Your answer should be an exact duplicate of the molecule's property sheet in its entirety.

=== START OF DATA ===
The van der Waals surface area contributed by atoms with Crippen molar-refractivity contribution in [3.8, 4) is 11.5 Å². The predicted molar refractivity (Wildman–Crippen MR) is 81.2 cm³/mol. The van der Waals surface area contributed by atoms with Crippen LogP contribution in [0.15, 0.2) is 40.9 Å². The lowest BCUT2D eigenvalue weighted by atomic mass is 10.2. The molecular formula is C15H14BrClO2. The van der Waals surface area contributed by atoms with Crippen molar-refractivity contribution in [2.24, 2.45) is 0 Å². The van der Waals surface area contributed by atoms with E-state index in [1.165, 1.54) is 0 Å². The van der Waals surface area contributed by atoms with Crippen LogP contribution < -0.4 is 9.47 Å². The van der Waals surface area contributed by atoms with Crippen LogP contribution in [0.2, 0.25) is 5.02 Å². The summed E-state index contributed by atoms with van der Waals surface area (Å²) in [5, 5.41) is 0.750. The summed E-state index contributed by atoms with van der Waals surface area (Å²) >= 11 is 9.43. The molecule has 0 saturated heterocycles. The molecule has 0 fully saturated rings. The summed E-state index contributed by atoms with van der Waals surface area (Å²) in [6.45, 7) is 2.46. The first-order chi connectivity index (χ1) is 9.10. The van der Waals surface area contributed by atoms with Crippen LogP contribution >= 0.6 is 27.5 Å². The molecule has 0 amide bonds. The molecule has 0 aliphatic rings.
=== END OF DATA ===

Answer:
The van der Waals surface area contributed by atoms with Crippen molar-refractivity contribution in [3.8, 4) is 11.5 Å². The predicted molar refractivity (Wildman–Crippen MR) is 81.2 cm³/mol. The van der Waals surface area contributed by atoms with Crippen LogP contribution in [0.15, 0.2) is 40.9 Å². The lowest BCUT2D eigenvalue weighted by atomic mass is 10.2. The molecular formula is C15H14BrClO2. The van der Waals surface area contributed by atoms with Crippen molar-refractivity contribution in [2.24, 2.45) is 0 Å². The van der Waals surface area contributed by atoms with E-state index in [1.165, 1.54) is 0 Å². The van der Waals surface area contributed by atoms with Crippen LogP contribution < -0.4 is 9.47 Å². The van der Waals surface area contributed by atoms with Crippen LogP contribution in [0.2, 0.25) is 5.02 Å². The summed E-state index contributed by atoms with van der Waals surface area (Å²) in [5, 5.41) is 0.750. The summed E-state index contributed by atoms with van der Waals surface area (Å²) >= 11 is 9.43. The molecule has 0 saturated heterocycles. The molecule has 0 fully saturated rings. The summed E-state index contributed by atoms with van der Waals surface area (Å²) in [6.45, 7) is 2.46. The first-order chi connectivity index (χ1) is 9.10. The van der Waals surface area contributed by atoms with Crippen LogP contribution >= 0.6 is 27.5 Å². The molecule has 0 amide bonds. The molecule has 0 aliphatic rings.